The new year is well underway and the weather has been a bit unpredictable, to say the least – from warm and cloudy, to a trip straight into the deep freeze.

In these conditions, astronomy can become a lesson in futility and frustration. One solution is to get friendly with your binoculars.

You can always head out for a couple of minutes of clear sky on a cloudy night, or if the temperature has hit bone chilling. There is plenty to see if you know where to look, so take a basic star chart with you.

Let’s explore a couple of target-rich constellations with a pair of binoculars. The constellation of Andromeda is located on the western horizon in the early evening and holds two large and easily located galaxies.

As galaxies go, the Andromeda galaxy (also known as M31) is our sister galaxy. The Andromeda galaxy is a spiral galaxy and the most remote object visible to the unaided eye at a distance of 2,300,000 light years.

To the unaided eye this galaxy appears as a hazy patch or smudge in the northwest of the constellation that bears its name. In pair of binoculars this galaxy appears to be about three degrees long and has a much brighter center or nucleus.

As you look to the south of this beautiful galaxy you will see a fuzzy star, which just happens to be another galaxy. This satellite galaxy is known as M32 and is visible in 7×50 binoculars, but is best seen in larger 20x80s.

There is also a second satellite galaxy known as M110, which rests right above the Andromeda galaxy. This is a very dim galaxy and larger binoculars, such as 20x80s, are recommended.

I have seen all three galaxies in a pair of 10×50 binoculars a few times, but only on the clearest and darkest nights.

While we are in the neighbourhood, we should check out open star cluster NGC 752. To locate this star cluster of about 75 stars, move southward from Andromeda galaxy to the bright star named Mirach, and then move eastward in a diagonal line toward the bright star Almach.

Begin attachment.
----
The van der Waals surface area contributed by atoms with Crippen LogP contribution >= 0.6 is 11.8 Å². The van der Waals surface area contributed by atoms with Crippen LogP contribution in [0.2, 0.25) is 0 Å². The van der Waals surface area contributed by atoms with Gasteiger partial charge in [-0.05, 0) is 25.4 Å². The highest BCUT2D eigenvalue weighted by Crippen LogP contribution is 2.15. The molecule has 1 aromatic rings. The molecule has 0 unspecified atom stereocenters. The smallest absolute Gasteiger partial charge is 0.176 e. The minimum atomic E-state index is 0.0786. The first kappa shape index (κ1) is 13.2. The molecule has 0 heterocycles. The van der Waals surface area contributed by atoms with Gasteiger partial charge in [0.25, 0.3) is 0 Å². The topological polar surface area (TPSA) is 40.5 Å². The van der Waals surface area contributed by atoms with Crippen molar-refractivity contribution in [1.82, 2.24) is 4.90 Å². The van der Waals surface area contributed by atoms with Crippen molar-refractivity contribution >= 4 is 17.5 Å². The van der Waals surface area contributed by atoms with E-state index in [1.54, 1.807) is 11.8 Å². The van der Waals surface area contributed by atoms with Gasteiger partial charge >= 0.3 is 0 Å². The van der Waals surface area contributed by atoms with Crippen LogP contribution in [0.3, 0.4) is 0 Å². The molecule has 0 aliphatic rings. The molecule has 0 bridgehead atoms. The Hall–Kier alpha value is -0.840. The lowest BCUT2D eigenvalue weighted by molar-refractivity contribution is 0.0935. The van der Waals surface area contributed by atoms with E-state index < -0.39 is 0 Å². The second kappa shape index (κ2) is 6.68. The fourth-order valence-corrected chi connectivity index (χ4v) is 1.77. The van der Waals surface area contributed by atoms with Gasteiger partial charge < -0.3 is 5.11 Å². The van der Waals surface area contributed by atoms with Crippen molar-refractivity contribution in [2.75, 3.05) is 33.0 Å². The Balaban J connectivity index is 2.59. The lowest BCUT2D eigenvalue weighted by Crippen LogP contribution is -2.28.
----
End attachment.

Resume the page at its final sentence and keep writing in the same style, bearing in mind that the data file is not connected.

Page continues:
These are very bright stars that are easily seen and marked on even the most basic of star charts. About three quarters of the way to Almach you will see a small triangle of stars, marking you are there.

Now for something completely different and challenging – try to find a planetary nebula in binoculars. One of the finest planetary nebula in the night sky is the Blue Snowball.

Moving southeast from the Andromeda galaxy cluster, you will notice a “star” with a soft blue-green glow. This little planetary nebula can be glimpsed in a pair of 7×50 binoculars with a little diligence and a tripod.

A planetary nebula is formed when a star at the end of its life expels up to a quarter of its mass into space through a continual stellar wind.

This process takes thousands of years and creates complex nebula structures, which we see as clouds like an intricate lace on a wedding dress. Very, very cool to see.

If you look to the east of the Andromeda galaxy you will notice an upside down triangle of stars. This is known as the constellation Triangulum.

There are dozens of galaxies in this region of space, but these are for medium to large aperture telescopes. However, there is one galaxy that can be seen in 7×50 or larger binoculars – M33 – also known as the Pinwheel galaxy.

This galaxy is 2,400,000 light years distant and is the night skies’ finest example of a face on spiral galaxy. In binoculars the spiral arms will not be visible, but they are visible in a telescope on a clear dark night.

To locate this galaxy, start at the point star in the constellation of Triangulum and move your binoculars in a northeastern direction several binocular fields. This small fuzzy patch is what you are looking for.

If you look at a star chart, this galaxy should be very bright, except that this brightness is spread over a very large area, making it a challenging object to find. Using binoculars is perfect for viewing this galaxy.

On several nights I have been able to see the Triangulum galaxy in my 10×50 binoculars, yet I could barely make out the galaxy in my eight-inch reflector. Sometimes a telescope is not the best for viewing – binoculars are.

So grab your binoculars, a simple star chart and head outside and take a look for yourself.

Clear Skies!